Sorting is a fundamental task in many programs. We explain how to write an implementation of the fast and general merge sort algorithm in Prolog.

The basic algorithmEdit

The merge sort algorithm looks as follows:

function merge_sort(m)
    if length(m) ≤ 1
        return m
        left, right = split_in_half(m)
        left = merge_sort(left)
        right = merge_sort(right)
        result = merge(left, right)
        return result

The first thing we have to do to implement any algorithm presented in this style in Prolog is to translate it from the language of functions to the language of predicates. Recall that Prolog has no return construct, but we can use an unbound variable as an output mechanism. So, we will write a predicate mergesort(Xs, S) that, given a list Xs, "returns" a sorted variant by binding S to it.

How about the if-then-else construct in the algorithm? We can translate that directly, but we also have the option of using Prolog's pattern matching. Because the conditional checks for ≤1, we have three structural cases: the empty list, a list of one element and the catch-all case. So, let's write our first merge sort.

% the empty list must be "returned" as-is
mergesort([], []).
% same for single element lists
mergesort([X], [X]).
% and now for the catch-all:
mergesort([X|Xs], S) :-
    length(Xs, Len),
    0 < Len,
    split_in_half([X|Xs], Ys, Zs),
    mergesort(Ys, SY),
    mergesort(Zs, SZ),
    merge(SY, SZ, S).

There's the skeleton of the algorithm. We have left out the definition of the helper predicates split_in_half and merge so far, but for a functioning sorting predicate, we must of course define those as well. Let's start with merge, which takes two sorted lists and produces a new sorted list containing all the elements in them. We use Prolog's recursion and pattern matching to implement merge.

% First two cases: merging any list Xs with an empty list yields Xs
merge([], Xs, Xs).
merge(Xs, [], Xs).
% Other cases: the @=< predicate compares terms by the "standard order"
merge([X|Xs], [Y|Ys], [X|S]) :-
    X @=< Y,
    merge(Xs, [Y|Ys], S).
merge([X|Xs], [Y|Ys], [Y|S]) :-
    Y @=< X,
    merge([X|Xs], Ys, S).

This predicate works, but it's repetitive and not very efficient. We'll revisit it in a minute, but first we must define split_in_half, which splits a list into two lists of roughly equal size (roughly because it may have an odd number of elements). To do so, we need the length of a list, which we unfortunately do not get as input (see merge_sort), so we need to compute that. We use a helper predicate split_at to actually split the list after computing the length.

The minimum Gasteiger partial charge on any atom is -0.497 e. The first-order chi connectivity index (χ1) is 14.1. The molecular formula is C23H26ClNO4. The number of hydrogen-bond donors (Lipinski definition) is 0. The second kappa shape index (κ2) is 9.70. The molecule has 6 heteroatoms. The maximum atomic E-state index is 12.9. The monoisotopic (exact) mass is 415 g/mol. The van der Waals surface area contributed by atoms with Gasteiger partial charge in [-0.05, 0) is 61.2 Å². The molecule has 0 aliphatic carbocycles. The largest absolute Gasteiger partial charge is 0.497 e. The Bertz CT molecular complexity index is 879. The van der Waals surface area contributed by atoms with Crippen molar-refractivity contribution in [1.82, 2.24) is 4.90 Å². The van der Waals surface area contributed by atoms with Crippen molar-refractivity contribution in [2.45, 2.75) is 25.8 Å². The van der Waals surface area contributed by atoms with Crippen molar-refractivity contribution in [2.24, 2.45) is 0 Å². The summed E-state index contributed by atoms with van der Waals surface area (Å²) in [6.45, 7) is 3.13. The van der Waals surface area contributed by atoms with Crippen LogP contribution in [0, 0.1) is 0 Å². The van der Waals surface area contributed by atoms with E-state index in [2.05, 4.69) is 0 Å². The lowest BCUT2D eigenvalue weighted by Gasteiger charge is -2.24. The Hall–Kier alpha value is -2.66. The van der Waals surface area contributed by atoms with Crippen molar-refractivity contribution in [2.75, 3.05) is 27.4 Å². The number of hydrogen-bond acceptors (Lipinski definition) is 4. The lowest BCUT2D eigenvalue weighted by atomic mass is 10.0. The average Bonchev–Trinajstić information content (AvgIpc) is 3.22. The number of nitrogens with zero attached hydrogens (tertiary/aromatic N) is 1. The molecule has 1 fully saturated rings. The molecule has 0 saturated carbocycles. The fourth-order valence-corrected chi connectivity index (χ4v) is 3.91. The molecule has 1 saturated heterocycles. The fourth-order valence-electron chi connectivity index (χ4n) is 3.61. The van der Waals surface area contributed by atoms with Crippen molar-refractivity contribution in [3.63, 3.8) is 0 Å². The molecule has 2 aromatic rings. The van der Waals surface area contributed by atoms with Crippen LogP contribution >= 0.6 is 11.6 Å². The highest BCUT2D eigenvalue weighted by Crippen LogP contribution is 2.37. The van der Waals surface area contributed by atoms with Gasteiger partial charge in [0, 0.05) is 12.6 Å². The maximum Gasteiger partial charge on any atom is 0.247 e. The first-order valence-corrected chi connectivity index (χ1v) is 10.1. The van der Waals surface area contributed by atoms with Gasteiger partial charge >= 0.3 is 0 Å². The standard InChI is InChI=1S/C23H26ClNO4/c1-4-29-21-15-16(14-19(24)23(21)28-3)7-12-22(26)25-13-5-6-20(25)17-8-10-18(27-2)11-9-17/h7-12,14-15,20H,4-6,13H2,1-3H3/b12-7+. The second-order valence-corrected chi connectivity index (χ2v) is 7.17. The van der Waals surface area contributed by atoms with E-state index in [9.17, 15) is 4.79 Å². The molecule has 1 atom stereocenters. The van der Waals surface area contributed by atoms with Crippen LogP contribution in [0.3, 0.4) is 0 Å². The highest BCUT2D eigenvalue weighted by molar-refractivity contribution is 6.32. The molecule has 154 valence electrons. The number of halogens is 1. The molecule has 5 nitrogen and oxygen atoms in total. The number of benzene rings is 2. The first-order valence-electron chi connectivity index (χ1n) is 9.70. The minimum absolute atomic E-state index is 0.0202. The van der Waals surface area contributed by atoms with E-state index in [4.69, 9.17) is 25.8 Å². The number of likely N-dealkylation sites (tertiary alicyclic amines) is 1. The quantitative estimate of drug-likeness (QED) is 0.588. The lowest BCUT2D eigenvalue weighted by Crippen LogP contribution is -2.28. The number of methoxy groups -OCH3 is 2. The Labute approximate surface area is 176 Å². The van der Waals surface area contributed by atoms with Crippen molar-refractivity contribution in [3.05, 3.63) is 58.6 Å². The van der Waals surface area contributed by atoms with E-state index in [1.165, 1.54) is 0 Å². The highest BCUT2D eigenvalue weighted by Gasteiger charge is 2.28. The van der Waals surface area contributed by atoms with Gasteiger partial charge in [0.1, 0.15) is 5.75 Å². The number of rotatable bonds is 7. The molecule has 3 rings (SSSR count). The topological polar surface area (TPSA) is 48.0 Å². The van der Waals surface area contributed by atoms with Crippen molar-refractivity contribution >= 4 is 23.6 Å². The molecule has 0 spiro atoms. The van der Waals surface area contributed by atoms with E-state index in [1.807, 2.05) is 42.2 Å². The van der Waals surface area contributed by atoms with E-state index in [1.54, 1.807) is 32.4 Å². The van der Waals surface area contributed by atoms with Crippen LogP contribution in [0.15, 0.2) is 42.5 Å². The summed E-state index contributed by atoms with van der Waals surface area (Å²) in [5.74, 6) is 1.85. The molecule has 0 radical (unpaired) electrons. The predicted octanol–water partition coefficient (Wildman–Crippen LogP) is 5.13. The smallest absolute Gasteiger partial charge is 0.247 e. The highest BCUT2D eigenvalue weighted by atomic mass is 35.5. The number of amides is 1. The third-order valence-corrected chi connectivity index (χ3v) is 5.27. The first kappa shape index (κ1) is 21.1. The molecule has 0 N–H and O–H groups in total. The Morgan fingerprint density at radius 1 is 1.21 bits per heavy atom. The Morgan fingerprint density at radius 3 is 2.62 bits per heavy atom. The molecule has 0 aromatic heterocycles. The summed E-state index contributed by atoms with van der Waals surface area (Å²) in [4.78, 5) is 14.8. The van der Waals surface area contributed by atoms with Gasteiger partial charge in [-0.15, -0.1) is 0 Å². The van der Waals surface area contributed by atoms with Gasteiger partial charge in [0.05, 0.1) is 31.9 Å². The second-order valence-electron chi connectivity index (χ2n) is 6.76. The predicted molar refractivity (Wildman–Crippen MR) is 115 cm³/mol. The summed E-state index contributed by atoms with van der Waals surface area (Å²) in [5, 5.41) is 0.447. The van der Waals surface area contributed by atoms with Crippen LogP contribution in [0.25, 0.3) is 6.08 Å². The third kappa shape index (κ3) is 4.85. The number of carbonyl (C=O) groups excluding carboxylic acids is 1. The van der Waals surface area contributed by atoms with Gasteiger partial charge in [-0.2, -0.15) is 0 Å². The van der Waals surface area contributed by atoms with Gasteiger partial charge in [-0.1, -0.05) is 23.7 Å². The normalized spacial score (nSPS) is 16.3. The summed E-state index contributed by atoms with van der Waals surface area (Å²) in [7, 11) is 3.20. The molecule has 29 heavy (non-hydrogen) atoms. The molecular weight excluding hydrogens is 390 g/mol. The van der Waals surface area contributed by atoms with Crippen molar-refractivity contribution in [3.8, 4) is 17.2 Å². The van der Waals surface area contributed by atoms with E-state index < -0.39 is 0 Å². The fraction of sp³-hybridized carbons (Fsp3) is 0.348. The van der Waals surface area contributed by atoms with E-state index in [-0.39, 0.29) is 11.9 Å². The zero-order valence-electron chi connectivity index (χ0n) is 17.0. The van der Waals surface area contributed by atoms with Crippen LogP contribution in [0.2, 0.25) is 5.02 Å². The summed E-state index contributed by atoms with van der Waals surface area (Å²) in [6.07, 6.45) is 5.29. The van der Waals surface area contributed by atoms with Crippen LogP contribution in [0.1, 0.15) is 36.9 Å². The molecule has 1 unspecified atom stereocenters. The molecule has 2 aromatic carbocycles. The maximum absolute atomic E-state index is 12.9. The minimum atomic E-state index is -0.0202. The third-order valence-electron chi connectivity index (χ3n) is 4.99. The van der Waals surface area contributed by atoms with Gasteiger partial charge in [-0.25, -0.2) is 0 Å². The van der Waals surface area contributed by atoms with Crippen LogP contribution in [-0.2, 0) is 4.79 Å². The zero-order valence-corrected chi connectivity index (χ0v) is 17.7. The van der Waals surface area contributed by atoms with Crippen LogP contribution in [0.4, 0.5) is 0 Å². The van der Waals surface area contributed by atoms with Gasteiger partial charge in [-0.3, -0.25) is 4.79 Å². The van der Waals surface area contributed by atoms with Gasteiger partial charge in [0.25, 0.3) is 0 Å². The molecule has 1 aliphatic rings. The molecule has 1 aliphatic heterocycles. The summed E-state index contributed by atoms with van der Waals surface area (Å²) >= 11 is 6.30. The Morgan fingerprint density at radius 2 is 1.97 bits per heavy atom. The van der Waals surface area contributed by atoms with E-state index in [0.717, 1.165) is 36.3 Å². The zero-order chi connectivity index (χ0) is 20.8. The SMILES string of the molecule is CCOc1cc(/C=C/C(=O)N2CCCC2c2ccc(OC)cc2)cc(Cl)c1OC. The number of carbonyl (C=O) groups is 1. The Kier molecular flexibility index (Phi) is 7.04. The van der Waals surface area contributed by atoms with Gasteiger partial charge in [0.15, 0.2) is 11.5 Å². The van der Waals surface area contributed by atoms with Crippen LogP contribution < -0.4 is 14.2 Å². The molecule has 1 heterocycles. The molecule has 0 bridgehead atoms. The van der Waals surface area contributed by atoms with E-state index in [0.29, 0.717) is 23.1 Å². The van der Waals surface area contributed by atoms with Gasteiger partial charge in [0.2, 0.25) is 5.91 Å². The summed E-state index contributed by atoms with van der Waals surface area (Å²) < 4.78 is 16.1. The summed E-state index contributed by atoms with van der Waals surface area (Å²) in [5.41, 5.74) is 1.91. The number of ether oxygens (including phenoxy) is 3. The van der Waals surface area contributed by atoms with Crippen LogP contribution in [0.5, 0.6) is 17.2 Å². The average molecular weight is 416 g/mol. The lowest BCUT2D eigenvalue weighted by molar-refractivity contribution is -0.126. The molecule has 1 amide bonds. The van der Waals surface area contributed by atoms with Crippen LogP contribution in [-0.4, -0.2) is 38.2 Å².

split_in_half(Xs, Ys, Zs) :-
    length(Xs, Len),
    Half is Len // 2,    % // denotes integer division, rounding down
    split_at(Xs, Half, Ys, Zs).

Exercise. Before continuing to the definition of split_at, try to implement it yourself. Use recursion and case matching on both the input list and the second, length, argument.

Okay, now for split_at:

% split_at(Xs, N, Ys, Zs) divides Xs into a list Ys of length N
% and a list Zs containing the part after the first N.
split_at(Xs, N, Ys, Zs) :-
    length(Ys, N),
    append(Ys, Zs, Xs).

If the definition of split_at seems magical, then try to read it declaratively: "a list Xs, split after its first N elements into Ys and Zs, means that Ys has length N and Ys and Zs can be appended to retrieve Xs." The fact that this works is an example of Prolog's "bidirectional" power: many predicates can be run in "reverse order" to get the inverse of a computation.

Cleaning upEdit

We now have a merge sort program that will sort any list, but some parts of it aren't particularly elegant. Let's first revisit merge_sort. We translated an if-then-else construct to multiple clauses since that's so common in Prolog, but we really had no reason to do so: the algorithm is deterministic, so there should no backtracking going on. Let's try a more direct rewrite of the pseudocode using Prolog's own if-then-else.

mergesort(Xs, S) :-
    length(Xs, Len),
    (Len =< 2 ->
        S = Xs
        split_in_half(Xs, Ys, Zs),
        mergesort(Ys, SY),
        mergesort(Zs, SZ),
        merge(SY, SZ, S)

Now, let's tackle merge's efficiency and readability, as promised. The last two cases of this predicate look like a copy-paste, which is always a code smell. Also, there may be unnecessary backtracking going on. Let's rewrite merge using an if-then-else as well:

% First two cases: merging any list Xs with an empty list yields Xs
merge([], Xs, Xs).
merge(Xs, [], Xs).
% Other cases: the @=< predicate compares terms by the "standard order"
merge(Xs, Ys, S) :-
    Xs = [X|Xs0],
    Ys = [Y|Ys0],
    (X @=< Y ->
        S = [X|S0],
        merge(Xs0, Ys, S0)
        S = [Y|S0],
        merge(Xs, Ys0, S0)